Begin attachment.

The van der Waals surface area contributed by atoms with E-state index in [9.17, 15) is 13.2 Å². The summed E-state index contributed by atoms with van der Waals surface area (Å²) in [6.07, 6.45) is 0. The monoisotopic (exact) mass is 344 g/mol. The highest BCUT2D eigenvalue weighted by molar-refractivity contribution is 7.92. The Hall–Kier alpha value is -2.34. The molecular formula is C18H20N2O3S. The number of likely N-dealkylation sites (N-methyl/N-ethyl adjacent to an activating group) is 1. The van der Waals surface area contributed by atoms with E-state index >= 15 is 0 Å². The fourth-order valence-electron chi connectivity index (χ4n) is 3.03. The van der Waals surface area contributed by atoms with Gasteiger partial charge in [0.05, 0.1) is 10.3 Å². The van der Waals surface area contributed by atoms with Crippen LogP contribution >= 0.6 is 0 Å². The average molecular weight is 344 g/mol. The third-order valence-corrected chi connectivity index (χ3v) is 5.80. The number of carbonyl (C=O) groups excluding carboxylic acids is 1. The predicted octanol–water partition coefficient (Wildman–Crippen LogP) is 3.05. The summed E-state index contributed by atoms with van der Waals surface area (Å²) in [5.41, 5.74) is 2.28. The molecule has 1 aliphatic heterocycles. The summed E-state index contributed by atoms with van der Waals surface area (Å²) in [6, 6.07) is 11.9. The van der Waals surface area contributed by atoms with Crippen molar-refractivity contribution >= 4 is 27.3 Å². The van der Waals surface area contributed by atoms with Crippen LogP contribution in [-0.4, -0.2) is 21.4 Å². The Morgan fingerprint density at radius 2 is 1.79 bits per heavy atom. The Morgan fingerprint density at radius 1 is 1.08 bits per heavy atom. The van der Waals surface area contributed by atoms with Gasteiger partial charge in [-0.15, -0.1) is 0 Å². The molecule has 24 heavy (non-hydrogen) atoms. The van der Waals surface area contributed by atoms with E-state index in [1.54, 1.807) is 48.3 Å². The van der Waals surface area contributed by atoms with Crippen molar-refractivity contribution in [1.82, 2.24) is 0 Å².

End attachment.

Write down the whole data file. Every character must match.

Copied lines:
The van der Waals surface area contributed by atoms with E-state index in [9.17, 15) is 13.2 Å². The summed E-state index contributed by atoms with van der Waals surface area (Å²) in [6.07, 6.45) is 0. The monoisotopic (exact) mass is 344 g/mol. The highest BCUT2D eigenvalue weighted by molar-refractivity contribution is 7.92. The Hall–Kier alpha value is -2.34. The molecular formula is C18H20N2O3S. The number of likely N-dealkylation sites (N-methyl/N-ethyl adjacent to an activating group) is 1. The van der Waals surface area contributed by atoms with E-state index >= 15 is 0 Å². The fourth-order valence-electron chi connectivity index (χ4n) is 3.03. The van der Waals surface area contributed by atoms with Gasteiger partial charge in [0.05, 0.1) is 10.3 Å². The van der Waals surface area contributed by atoms with Crippen LogP contribution >= 0.6 is 0 Å². The average molecular weight is 344 g/mol. The third-order valence-corrected chi connectivity index (χ3v) is 5.80. The number of carbonyl (C=O) groups excluding carboxylic acids is 1. The predicted octanol–water partition coefficient (Wildman–Crippen LogP) is 3.05. The summed E-state index contributed by atoms with van der Waals surface area (Å²) in [5.41, 5.74) is 2.28. The molecule has 1 aliphatic heterocycles. The summed E-state index contributed by atoms with van der Waals surface area (Å²) in [6, 6.07) is 11.9. The van der Waals surface area contributed by atoms with Crippen molar-refractivity contribution >= 4 is 27.3 Å². The van der Waals surface area contributed by atoms with Crippen LogP contribution in [-0.4, -0.2) is 21.4 Å². The Morgan fingerprint density at radius 2 is 1.79 bits per heavy atom. The Morgan fingerprint density at radius 1 is 1.08 bits per heavy atom. The van der Waals surface area contributed by atoms with Gasteiger partial charge in [-0.15, -0.1) is 0 Å². The molecule has 24 heavy (non-hydrogen) atoms. The van der Waals surface area contributed by atoms with E-state index in [1.54, 1.807) is 48.3 Å². The van der Waals surface area contributed by atoms with Crippen molar-refractivity contribution in [1.82, 2.24) is 0 Å².